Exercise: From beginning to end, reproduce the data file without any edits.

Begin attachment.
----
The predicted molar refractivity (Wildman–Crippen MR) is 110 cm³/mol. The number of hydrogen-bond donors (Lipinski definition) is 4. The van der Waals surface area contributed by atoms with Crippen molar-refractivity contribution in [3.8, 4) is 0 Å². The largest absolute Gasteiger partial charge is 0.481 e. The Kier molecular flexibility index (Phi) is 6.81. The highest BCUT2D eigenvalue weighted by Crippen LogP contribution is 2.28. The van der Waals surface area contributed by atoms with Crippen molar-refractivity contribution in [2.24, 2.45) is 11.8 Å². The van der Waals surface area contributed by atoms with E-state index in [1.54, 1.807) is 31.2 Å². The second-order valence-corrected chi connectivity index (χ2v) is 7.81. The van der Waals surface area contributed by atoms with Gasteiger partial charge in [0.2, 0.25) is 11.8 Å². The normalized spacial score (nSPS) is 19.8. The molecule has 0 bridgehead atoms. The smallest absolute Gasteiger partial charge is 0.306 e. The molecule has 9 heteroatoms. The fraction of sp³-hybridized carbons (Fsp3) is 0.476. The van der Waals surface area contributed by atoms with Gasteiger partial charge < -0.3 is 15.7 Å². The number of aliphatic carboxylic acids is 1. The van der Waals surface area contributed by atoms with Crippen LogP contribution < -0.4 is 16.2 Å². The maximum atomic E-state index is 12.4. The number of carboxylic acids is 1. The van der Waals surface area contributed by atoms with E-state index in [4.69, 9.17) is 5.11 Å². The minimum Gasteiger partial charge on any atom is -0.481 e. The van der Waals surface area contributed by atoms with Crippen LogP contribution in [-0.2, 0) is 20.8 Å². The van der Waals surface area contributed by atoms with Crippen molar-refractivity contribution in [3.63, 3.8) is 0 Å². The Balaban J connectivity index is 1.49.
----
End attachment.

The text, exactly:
The predicted molar refractivity (Wildman–Crippen MR) is 110 cm³/mol. The number of hydrogen-bond donors (Lipinski definition) is 4. The van der Waals surface area contributed by atoms with Crippen molar-refractivity contribution in [3.8, 4) is 0 Å². The largest absolute Gasteiger partial charge is 0.481 e. The Kier molecular flexibility index (Phi) is 6.81. The highest BCUT2D eigenvalue weighted by Crippen LogP contribution is 2.28. The van der Waals surface area contributed by atoms with Crippen molar-refractivity contribution in [2.24, 2.45) is 11.8 Å². The van der Waals surface area contributed by atoms with E-state index in [1.54, 1.807) is 31.2 Å². The second-order valence-corrected chi connectivity index (χ2v) is 7.81. The van der Waals surface area contributed by atoms with Gasteiger partial charge in [0.2, 0.25) is 11.8 Å². The normalized spacial score (nSPS) is 19.8. The molecule has 0 bridgehead atoms. The smallest absolute Gasteiger partial charge is 0.306 e. The molecule has 9 heteroatoms. The fraction of sp³-hybridized carbons (Fsp3) is 0.476. The van der Waals surface area contributed by atoms with Gasteiger partial charge < -0.3 is 15.7 Å². The number of aliphatic carboxylic acids is 1. The van der Waals surface area contributed by atoms with Crippen LogP contribution < -0.4 is 16.2 Å². The maximum atomic E-state index is 12.4. The number of carboxylic acids is 1. The van der Waals surface area contributed by atoms with E-state index in [4.69, 9.17) is 5.11 Å². The minimum Gasteiger partial charge on any atom is -0.481 e. The van der Waals surface area contributed by atoms with Crippen LogP contribution in [-0.2, 0) is 20.8 Å². The van der Waals surface area contributed by atoms with Crippen molar-refractivity contribution in [3.63, 3.8) is 0 Å². The Balaban J connectivity index is 1.49.